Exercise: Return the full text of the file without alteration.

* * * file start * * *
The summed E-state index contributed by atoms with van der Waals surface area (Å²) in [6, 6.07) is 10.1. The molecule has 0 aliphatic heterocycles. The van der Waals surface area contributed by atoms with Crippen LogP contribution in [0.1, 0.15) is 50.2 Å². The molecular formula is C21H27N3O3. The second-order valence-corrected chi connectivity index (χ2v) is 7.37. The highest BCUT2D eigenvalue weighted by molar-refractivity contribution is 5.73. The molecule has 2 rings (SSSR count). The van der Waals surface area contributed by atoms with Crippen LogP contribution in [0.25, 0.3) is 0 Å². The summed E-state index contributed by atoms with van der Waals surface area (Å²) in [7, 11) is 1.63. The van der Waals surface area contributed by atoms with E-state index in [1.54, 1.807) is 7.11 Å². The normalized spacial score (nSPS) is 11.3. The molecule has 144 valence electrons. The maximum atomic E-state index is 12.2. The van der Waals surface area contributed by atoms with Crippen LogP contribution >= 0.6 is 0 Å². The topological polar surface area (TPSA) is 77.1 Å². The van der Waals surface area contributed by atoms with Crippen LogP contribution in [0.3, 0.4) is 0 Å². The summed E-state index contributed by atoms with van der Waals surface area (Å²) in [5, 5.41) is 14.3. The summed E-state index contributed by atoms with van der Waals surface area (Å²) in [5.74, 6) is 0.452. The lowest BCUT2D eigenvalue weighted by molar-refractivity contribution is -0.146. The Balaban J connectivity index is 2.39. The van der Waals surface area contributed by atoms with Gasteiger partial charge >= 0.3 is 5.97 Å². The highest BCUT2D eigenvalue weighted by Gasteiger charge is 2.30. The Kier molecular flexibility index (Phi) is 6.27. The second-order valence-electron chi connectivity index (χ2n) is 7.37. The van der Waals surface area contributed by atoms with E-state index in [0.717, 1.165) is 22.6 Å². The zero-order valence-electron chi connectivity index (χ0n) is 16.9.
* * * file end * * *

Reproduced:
The summed E-state index contributed by atoms with van der Waals surface area (Å²) in [6, 6.07) is 10.1. The molecule has 0 aliphatic heterocycles. The van der Waals surface area contributed by atoms with Crippen LogP contribution in [0.1, 0.15) is 50.2 Å². The molecular formula is C21H27N3O3. The second-order valence-corrected chi connectivity index (χ2v) is 7.37. The highest BCUT2D eigenvalue weighted by molar-refractivity contribution is 5.73. The molecule has 2 rings (SSSR count). The van der Waals surface area contributed by atoms with Crippen LogP contribution in [0.25, 0.3) is 0 Å². The summed E-state index contributed by atoms with van der Waals surface area (Å²) in [7, 11) is 1.63. The van der Waals surface area contributed by atoms with E-state index in [1.54, 1.807) is 7.11 Å². The normalized spacial score (nSPS) is 11.3. The molecule has 144 valence electrons. The maximum atomic E-state index is 12.2. The van der Waals surface area contributed by atoms with Crippen LogP contribution >= 0.6 is 0 Å². The topological polar surface area (TPSA) is 77.1 Å². The van der Waals surface area contributed by atoms with Crippen LogP contribution in [0.3, 0.4) is 0 Å². The summed E-state index contributed by atoms with van der Waals surface area (Å²) in [5, 5.41) is 14.3. The summed E-state index contributed by atoms with van der Waals surface area (Å²) in [5.74, 6) is 0.452. The lowest BCUT2D eigenvalue weighted by molar-refractivity contribution is -0.146. The Balaban J connectivity index is 2.39. The van der Waals surface area contributed by atoms with Gasteiger partial charge >= 0.3 is 5.97 Å². The highest BCUT2D eigenvalue weighted by Gasteiger charge is 2.30. The Kier molecular flexibility index (Phi) is 6.27. The second-order valence-electron chi connectivity index (χ2n) is 7.37. The van der Waals surface area contributed by atoms with E-state index in [0.717, 1.165) is 22.6 Å². The zero-order valence-electron chi connectivity index (χ0n) is 16.9.